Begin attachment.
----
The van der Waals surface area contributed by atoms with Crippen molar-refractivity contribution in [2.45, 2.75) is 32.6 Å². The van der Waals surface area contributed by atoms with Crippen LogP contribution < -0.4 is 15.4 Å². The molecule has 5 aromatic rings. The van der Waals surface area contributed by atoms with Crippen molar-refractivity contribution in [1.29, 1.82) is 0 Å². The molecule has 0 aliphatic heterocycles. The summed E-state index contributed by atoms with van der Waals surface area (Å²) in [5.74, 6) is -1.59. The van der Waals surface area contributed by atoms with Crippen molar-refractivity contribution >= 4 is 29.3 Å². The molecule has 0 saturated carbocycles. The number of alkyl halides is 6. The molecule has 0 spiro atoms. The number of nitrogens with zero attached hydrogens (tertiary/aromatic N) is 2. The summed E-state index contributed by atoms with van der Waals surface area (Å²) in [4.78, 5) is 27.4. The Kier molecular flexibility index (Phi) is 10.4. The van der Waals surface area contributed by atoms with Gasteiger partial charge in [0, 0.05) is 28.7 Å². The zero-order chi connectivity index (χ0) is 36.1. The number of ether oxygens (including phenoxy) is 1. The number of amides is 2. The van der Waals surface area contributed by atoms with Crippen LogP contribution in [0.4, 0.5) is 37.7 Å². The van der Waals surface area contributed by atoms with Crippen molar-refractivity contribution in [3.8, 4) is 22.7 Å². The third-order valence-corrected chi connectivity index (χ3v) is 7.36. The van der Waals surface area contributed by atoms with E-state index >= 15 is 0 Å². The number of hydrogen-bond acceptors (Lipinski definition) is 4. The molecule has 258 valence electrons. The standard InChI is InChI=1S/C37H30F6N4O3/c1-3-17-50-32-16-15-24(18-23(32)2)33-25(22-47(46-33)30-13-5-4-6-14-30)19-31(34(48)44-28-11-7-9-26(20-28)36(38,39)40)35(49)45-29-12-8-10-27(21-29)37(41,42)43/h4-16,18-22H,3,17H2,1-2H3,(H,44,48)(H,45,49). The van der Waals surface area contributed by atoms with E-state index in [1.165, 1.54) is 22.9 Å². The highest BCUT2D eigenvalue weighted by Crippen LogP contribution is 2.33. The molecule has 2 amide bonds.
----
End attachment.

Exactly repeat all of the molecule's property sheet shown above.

The van der Waals surface area contributed by atoms with Crippen molar-refractivity contribution in [2.45, 2.75) is 32.6 Å². The van der Waals surface area contributed by atoms with Crippen LogP contribution < -0.4 is 15.4 Å². The molecule has 5 aromatic rings. The van der Waals surface area contributed by atoms with Crippen molar-refractivity contribution in [1.29, 1.82) is 0 Å². The molecule has 0 aliphatic heterocycles. The summed E-state index contributed by atoms with van der Waals surface area (Å²) in [5.74, 6) is -1.59. The van der Waals surface area contributed by atoms with Crippen molar-refractivity contribution >= 4 is 29.3 Å². The molecule has 0 saturated carbocycles. The number of alkyl halides is 6. The molecule has 0 spiro atoms. The number of nitrogens with zero attached hydrogens (tertiary/aromatic N) is 2. The summed E-state index contributed by atoms with van der Waals surface area (Å²) in [4.78, 5) is 27.4. The Kier molecular flexibility index (Phi) is 10.4. The van der Waals surface area contributed by atoms with Gasteiger partial charge in [0, 0.05) is 28.7 Å². The zero-order chi connectivity index (χ0) is 36.1. The number of ether oxygens (including phenoxy) is 1. The number of amides is 2. The van der Waals surface area contributed by atoms with Crippen LogP contribution in [0.4, 0.5) is 37.7 Å². The van der Waals surface area contributed by atoms with Crippen molar-refractivity contribution in [3.8, 4) is 22.7 Å². The third-order valence-corrected chi connectivity index (χ3v) is 7.36. The van der Waals surface area contributed by atoms with E-state index >= 15 is 0 Å². The number of hydrogen-bond acceptors (Lipinski definition) is 4. The molecule has 258 valence electrons. The standard InChI is InChI=1S/C37H30F6N4O3/c1-3-17-50-32-16-15-24(18-23(32)2)33-25(22-47(46-33)30-13-5-4-6-14-30)19-31(34(48)44-28-11-7-9-26(20-28)36(38,39)40)35(49)45-29-12-8-10-27(21-29)37(41,42)43/h4-16,18-22H,3,17H2,1-2H3,(H,44,48)(H,45,49). The van der Waals surface area contributed by atoms with E-state index in [1.165, 1.54) is 22.9 Å². The highest BCUT2D eigenvalue weighted by Crippen LogP contribution is 2.33. The molecule has 2 amide bonds.